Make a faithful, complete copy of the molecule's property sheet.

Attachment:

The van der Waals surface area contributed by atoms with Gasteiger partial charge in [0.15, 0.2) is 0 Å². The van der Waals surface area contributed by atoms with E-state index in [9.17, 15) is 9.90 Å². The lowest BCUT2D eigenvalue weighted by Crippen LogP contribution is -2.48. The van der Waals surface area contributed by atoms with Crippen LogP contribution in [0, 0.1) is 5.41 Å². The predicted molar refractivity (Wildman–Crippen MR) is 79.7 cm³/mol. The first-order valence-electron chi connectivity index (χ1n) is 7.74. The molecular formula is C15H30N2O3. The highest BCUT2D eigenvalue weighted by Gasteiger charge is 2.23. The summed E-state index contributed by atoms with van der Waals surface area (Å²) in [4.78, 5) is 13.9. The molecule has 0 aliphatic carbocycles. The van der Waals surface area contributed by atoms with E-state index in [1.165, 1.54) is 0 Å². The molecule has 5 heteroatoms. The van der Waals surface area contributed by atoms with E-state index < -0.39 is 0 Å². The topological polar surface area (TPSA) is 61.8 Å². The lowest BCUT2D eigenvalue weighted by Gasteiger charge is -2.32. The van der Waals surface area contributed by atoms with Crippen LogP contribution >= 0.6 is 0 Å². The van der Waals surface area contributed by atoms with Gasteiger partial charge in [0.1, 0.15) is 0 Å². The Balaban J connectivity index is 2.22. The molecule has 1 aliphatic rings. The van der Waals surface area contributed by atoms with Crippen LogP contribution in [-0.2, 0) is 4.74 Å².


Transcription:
The van der Waals surface area contributed by atoms with Gasteiger partial charge in [0.15, 0.2) is 0 Å². The van der Waals surface area contributed by atoms with E-state index in [9.17, 15) is 9.90 Å². The lowest BCUT2D eigenvalue weighted by Crippen LogP contribution is -2.48. The van der Waals surface area contributed by atoms with Crippen LogP contribution in [0, 0.1) is 5.41 Å². The predicted molar refractivity (Wildman–Crippen MR) is 79.7 cm³/mol. The first-order valence-electron chi connectivity index (χ1n) is 7.74. The molecular formula is C15H30N2O3. The highest BCUT2D eigenvalue weighted by Gasteiger charge is 2.23. The summed E-state index contributed by atoms with van der Waals surface area (Å²) in [4.78, 5) is 13.9. The molecule has 0 aliphatic carbocycles. The van der Waals surface area contributed by atoms with E-state index in [1.165, 1.54) is 0 Å². The molecule has 5 heteroatoms. The van der Waals surface area contributed by atoms with E-state index < -0.39 is 0 Å². The topological polar surface area (TPSA) is 61.8 Å². The lowest BCUT2D eigenvalue weighted by Gasteiger charge is -2.32. The van der Waals surface area contributed by atoms with Crippen LogP contribution >= 0.6 is 0 Å². The van der Waals surface area contributed by atoms with Gasteiger partial charge in [0.1, 0.15) is 0 Å². The Balaban J connectivity index is 2.22. The molecule has 1 aliphatic rings. The van der Waals surface area contributed by atoms with Crippen LogP contribution in [-0.2, 0) is 4.74 Å².